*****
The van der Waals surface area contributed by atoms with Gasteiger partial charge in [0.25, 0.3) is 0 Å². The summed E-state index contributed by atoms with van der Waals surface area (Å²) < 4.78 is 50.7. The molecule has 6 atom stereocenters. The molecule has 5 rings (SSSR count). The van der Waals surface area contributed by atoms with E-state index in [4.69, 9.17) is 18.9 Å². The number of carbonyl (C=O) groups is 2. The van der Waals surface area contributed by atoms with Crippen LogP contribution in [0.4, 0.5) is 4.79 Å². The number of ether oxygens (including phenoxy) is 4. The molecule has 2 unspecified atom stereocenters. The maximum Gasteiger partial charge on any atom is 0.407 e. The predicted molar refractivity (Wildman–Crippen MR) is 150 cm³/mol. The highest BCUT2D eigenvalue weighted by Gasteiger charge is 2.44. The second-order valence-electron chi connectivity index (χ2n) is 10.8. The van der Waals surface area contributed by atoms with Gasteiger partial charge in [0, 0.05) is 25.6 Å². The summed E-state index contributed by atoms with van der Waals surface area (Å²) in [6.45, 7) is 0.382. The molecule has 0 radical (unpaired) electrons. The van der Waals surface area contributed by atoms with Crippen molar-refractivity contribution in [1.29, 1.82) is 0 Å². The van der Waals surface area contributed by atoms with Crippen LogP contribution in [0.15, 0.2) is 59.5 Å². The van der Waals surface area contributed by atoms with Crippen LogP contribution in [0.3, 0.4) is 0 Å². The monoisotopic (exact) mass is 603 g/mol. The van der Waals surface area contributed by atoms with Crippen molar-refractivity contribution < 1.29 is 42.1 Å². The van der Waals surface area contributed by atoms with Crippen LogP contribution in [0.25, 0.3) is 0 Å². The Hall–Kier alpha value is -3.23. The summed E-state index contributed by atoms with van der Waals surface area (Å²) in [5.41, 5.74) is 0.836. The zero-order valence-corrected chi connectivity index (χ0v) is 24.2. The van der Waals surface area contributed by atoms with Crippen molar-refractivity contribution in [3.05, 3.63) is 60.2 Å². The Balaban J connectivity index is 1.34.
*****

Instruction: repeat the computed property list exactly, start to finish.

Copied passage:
The van der Waals surface area contributed by atoms with Gasteiger partial charge in [0.25, 0.3) is 0 Å². The summed E-state index contributed by atoms with van der Waals surface area (Å²) < 4.78 is 50.7. The molecule has 6 atom stereocenters. The molecule has 5 rings (SSSR count). The van der Waals surface area contributed by atoms with E-state index in [4.69, 9.17) is 18.9 Å². The number of carbonyl (C=O) groups is 2. The van der Waals surface area contributed by atoms with Crippen LogP contribution in [0.4, 0.5) is 4.79 Å². The number of ether oxygens (including phenoxy) is 4. The molecule has 2 unspecified atom stereocenters. The maximum Gasteiger partial charge on any atom is 0.407 e. The predicted molar refractivity (Wildman–Crippen MR) is 150 cm³/mol. The highest BCUT2D eigenvalue weighted by Gasteiger charge is 2.44. The second-order valence-electron chi connectivity index (χ2n) is 10.8. The van der Waals surface area contributed by atoms with Gasteiger partial charge in [0, 0.05) is 25.6 Å². The summed E-state index contributed by atoms with van der Waals surface area (Å²) in [6.45, 7) is 0.382. The molecule has 0 radical (unpaired) electrons. The van der Waals surface area contributed by atoms with Crippen molar-refractivity contribution in [1.29, 1.82) is 0 Å². The van der Waals surface area contributed by atoms with Crippen LogP contribution in [0.15, 0.2) is 59.5 Å². The van der Waals surface area contributed by atoms with Crippen LogP contribution in [0.3, 0.4) is 0 Å². The monoisotopic (exact) mass is 603 g/mol. The van der Waals surface area contributed by atoms with Crippen molar-refractivity contribution < 1.29 is 42.1 Å². The van der Waals surface area contributed by atoms with Crippen LogP contribution in [0.25, 0.3) is 0 Å². The Hall–Kier alpha value is -3.23. The summed E-state index contributed by atoms with van der Waals surface area (Å²) in [5.41, 5.74) is 0.836. The zero-order valence-corrected chi connectivity index (χ0v) is 24.2. The van der Waals surface area contributed by atoms with Crippen molar-refractivity contribution in [3.05, 3.63) is 60.2 Å². The Balaban J connectivity index is 1.34.